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大红灯笼高高挂

Discussion in '中文+方言 (Chinese)' started by seitt, Sep 9, 2012.

  1. seitt Senior Member

    Turkey
    English/Welsh
    Greetings,

    Re the film “Raise the Red Lantern”, apparently the Chinese equivalent is 大红灯笼高高挂.

    Please could you give me a word-for-word breakdown and a detailed explanation of this sentence? I'm in particular confused because I thought 高 meant ‘high’, and not ‘raise’.

    Best wishes, and many thanks,

    Simon
     
  2. Ghabi

    Ghabi Moderator

    Cantonese (Hong Kong)
    Hello! A word-for-word translation would be 大(big)红(red)灯笼(lantern)高高(high)挂(hang/hung), "a/the big red lantern, hung high", with 高高 being an adverb. As is often the case of a book/film title, it's not something that one can hear in real life.

    There's a proverb that goes: 事不关己,高高挂起 "Things that don't concern me? Have them hung high! (i.e. why do I care?)"
     
  3. xiaolijie

    xiaolijie MOD

    UK
    English (UK)
    大红灯笼高高挂 =>

    1. 大=big, 红=red, 灯笼=lantern. So here we have 大红灯笼 = "big red lanterns"

    2 高高=(very)high, 挂=hang, hanging. Here we have: 高高挂= hanging high

    When you put these two together, you'd have something like: "Big red lanterns hanging high". Now you can use this as the English title for the film, if you like. Note that “Raise the Red Lantern” is not a literal translation of the Chinese title and there is no need for titles of artworks to be translated literally.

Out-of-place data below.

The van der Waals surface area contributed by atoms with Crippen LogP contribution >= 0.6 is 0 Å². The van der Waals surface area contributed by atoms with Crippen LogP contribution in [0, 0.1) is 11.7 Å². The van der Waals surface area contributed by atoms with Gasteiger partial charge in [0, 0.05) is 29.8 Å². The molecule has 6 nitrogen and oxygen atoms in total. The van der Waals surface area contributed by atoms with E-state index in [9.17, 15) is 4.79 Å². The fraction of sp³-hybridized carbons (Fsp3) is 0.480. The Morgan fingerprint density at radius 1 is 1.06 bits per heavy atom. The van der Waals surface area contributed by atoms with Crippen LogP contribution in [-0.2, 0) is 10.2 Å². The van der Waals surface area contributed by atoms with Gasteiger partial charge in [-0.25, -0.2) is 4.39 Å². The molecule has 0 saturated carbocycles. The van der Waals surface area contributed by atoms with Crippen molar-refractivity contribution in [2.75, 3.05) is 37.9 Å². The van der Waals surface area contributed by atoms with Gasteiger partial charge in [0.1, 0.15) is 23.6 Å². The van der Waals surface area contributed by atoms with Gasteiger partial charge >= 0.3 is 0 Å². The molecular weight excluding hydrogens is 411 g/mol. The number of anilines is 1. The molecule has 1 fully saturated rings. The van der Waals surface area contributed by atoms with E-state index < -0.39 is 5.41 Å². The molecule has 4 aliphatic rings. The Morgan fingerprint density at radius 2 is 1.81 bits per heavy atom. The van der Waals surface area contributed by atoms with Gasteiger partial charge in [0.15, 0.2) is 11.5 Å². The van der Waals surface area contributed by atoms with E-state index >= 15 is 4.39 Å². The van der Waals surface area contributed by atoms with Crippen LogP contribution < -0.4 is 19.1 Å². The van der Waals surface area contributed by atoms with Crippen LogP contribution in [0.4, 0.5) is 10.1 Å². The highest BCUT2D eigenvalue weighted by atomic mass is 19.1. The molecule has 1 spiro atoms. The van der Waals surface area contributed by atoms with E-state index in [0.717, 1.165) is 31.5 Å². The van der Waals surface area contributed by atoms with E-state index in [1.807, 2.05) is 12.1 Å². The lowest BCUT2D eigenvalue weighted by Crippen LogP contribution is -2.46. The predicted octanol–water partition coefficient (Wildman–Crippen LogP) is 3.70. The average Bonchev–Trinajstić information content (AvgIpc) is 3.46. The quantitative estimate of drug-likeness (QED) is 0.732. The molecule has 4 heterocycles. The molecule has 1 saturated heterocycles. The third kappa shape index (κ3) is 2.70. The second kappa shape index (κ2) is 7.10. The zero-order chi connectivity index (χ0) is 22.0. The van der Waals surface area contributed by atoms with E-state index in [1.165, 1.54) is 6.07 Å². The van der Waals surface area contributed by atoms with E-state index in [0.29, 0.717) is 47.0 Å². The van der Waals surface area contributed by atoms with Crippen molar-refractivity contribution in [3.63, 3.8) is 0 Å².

Hope this helps :)
    -----------
    Edit: I'm too slow, Ghabi! :)
     
  4. SuperXW Senior Member



    As xiaolijie says, there is no need for titles of artworks to be translated literally. It often can't be translated literally. Many translations, or names using in foreign markets, are not related to the original one.
     
  5. seitt Senior Member

    Turkey
    English/Welsh
    Thank you so much, Ghabi and xiaolijie, exactly what I needed.
     
  6. seitt Senior Member

    Turkey
    English/Welsh
    Hello again,

    Coming back after a little break, and regarding the literal translation of 高高挂, please could you tell me if it is actually wrong to translate it as an imperative (form for giving orders) as the English title has done.

    Of course, I am only talking about the literal translation here – I fully respect the artistic freedom of the filmmaker to change such things as he wishes.

    Best wishes, and many thanks,

    Simon
     
  7. xiaolijie

    xiaolijie MOD

    UK
    English (UK)
    高高挂 in 大红灯笼高高挂 is descriptive, not imperative. It describes the state that 大红灯笼 are in.
    (大红灯笼高高挂 sounds like a line from a poem to me.)
     
  8. seitt Senior Member

    Turkey
    English/Welsh
    Many thanks again for the excellent help.
    So how might one turn this sentence into an imperative? I.e. how might one order somebody to bring about this state of affairs, of 大红灯笼高高挂.
     
  9. SuperXW Senior Member

    Usually we use 把+object+verb structure. I.e. 把大红灯笼高高地挂起来!
    Or verb+object format. 高高地挂起大红灯笼来!

    As an adverb, in Chinese, 高高 or 高高地 should always go somewhere before the verb.
    The 起来 part can be tricky. It's necessary but the usage is as tricky as many prepositions(i.e. "over") in English.
     
    Last edited: Apr 4, 2013

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